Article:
Three ways to retain top talent — and keep your corporate goals on track
Kirsty Graham, VP of People Success, Europe, at Unit4 examines how as we emerge from the pandemic, businesses must shift their priorities rapidly from pure survival to sustainable growth. To achieve productivity and profit objectives, leaders need to retain talent and motivate employees in new ways.
How do you measure your organization's success? Research conducted By Vanson Bourne unearthed some intriguing findings.
The Business Future Index found that the most common way that firms measured success was by how they performed against profit targets (40%), according to the study. Far fewer respondents pointed to talent retainment (25%) or the addition of new talent (23%). But I believe these both have a direct and critical link to the financial long-term performance of organizations, given the intense competition for talent.
Unless leaders act quickly, they could find themselves back in survival mode with a shrinking talent pool and less engaged people who are struggling to cover core activities, rather than being in a position to advance corporate objectives. To address the talent retainment issue, we need to better understand how employees have changed — and what they want now.
It's important to fully grasp how people's lives have been impacted over the past two years — and how it's changed their aspirations.
People have been on a journey they didn't choose. Many lived with extra stress and isolation, and others embraced greater autonomy. Typically, structured hours and a specific role in an office have been replaced by more fluid, task-based project work carried out remotely.
These are profound shifts for humankind. To expect people to slot back into old workplace routines is unrealistic. Leaders need a different way to engage their teams — and this is now a "standard" requirement for modern businesses.
How to retain and energize people
Competitive salaries are important for helping employees to feel satisfied. But many people want greater freedom, choice, and control. Here are three areas where you can meet their needs ...
1) Where people work
Some people thrive when they work from home, while others may not perform so well. Ideally, companies should help each individual to find the right balance — so they can perform at their best.
In many cases, the answer could be a combination of home-working, booking time at co-working spaces, visiting the regular office, or working elsewhere. The mix might also include doing meetings while walking or working on projects while travelling by train.
To avoid a sense of isolation, people need to feel that others are interested in more than just the work they deliver. Employees can really benefit from informal online friendship networks within the company. It's also good to encourage a culture where people can chat freely about their lives at the start of meetings, rather than jumping straight into business.
2) When people work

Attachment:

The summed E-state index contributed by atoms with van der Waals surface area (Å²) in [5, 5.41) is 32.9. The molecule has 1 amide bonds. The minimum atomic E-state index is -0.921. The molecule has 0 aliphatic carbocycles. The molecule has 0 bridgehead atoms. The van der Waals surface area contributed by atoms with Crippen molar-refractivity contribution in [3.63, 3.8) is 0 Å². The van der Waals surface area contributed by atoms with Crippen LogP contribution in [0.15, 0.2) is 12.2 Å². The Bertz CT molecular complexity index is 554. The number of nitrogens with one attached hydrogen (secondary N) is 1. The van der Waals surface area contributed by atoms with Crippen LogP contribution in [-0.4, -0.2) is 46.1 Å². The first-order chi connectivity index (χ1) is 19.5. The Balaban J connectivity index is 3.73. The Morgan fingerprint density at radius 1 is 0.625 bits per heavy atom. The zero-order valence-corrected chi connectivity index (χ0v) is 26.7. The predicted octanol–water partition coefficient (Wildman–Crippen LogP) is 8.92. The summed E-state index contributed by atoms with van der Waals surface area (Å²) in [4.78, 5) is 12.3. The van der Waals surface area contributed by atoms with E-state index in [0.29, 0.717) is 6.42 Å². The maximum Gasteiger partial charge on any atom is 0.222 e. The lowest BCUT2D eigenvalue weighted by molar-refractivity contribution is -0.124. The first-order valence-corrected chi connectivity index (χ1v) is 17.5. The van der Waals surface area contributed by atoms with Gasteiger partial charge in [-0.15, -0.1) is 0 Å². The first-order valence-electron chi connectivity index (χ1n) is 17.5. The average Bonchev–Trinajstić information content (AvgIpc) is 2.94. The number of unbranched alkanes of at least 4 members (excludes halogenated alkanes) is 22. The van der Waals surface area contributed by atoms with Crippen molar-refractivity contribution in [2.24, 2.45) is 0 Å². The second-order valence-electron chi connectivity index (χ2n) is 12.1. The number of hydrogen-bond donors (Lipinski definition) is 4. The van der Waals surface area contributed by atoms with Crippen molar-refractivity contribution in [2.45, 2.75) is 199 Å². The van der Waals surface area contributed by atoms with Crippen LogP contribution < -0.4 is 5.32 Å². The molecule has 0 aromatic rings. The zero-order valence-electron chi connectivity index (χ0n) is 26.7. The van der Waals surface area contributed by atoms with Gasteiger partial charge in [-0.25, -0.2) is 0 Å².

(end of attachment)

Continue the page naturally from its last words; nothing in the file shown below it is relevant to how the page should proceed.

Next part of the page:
It's important for leaders to focus on people's productivity, rather than the time they spend at a desk. Some business functions have to cover specific hours, but many can offer flexibility. As a result, people may be able to accommodate school runs, medical appointments, caring for others, or a midday gym class — and then make up the time at the start or end of the day.
You may discover that some people's output is far greater if they don't follow a 9-5 routine, and they feel their job is a much better fit for their lives by working in this way. This, of course, builds retention.
3) How people work
Many people have emerged from the pandemic wanting greater autonomy and choice around how they work, and how they want to develop themselves personally and professionally.
Leaders need to ask their people if they are happy in their current role, and if they are looking for a promotion, a sideways move or a specialism? Perhaps what they desire is to learn another skill, such as how to make a presentation or do some coding, even if this isn't directly related to their current job.
Firms must try to satisfy people's aspirations across their working lives. This may require creating opportunities for development and online training. It could also include fitness and mental health apps, one-to-one support, or mentoring.
An employee engagement survey is a great way to kick off or refresh your retainment strategy. Ask people whether they are happy, disappointed, or frustrated — and the reasons why. Make it as broad as possible, covering their environment, processes, systems, and working relationships. Also, pose similar questions in your exit survey to find out why people are leaving.
Next, take the answers and be honest with your employees about what's possible to fix right away, what's too tricky, and what's achievable down the line. Make sure they see that your leaders are engaged, and supportive — so your program has impetus and accountability.
What does success look like?
The right retainment strategy will result in a strong return on investment: you will endure less employee attrition and all the associated costs, disruption, and loss of morale. In fact, your employees will feel more invested and willing to recommend you to friends and family. Last year at Unit4, 19% of our new hires came from referrals. And this year, it looks set to increase.
With a sustainable workforce that's becoming more skilled, engaged, and fulfilled each year, you can secure a competitive advantage and achieve your corporate goals faster.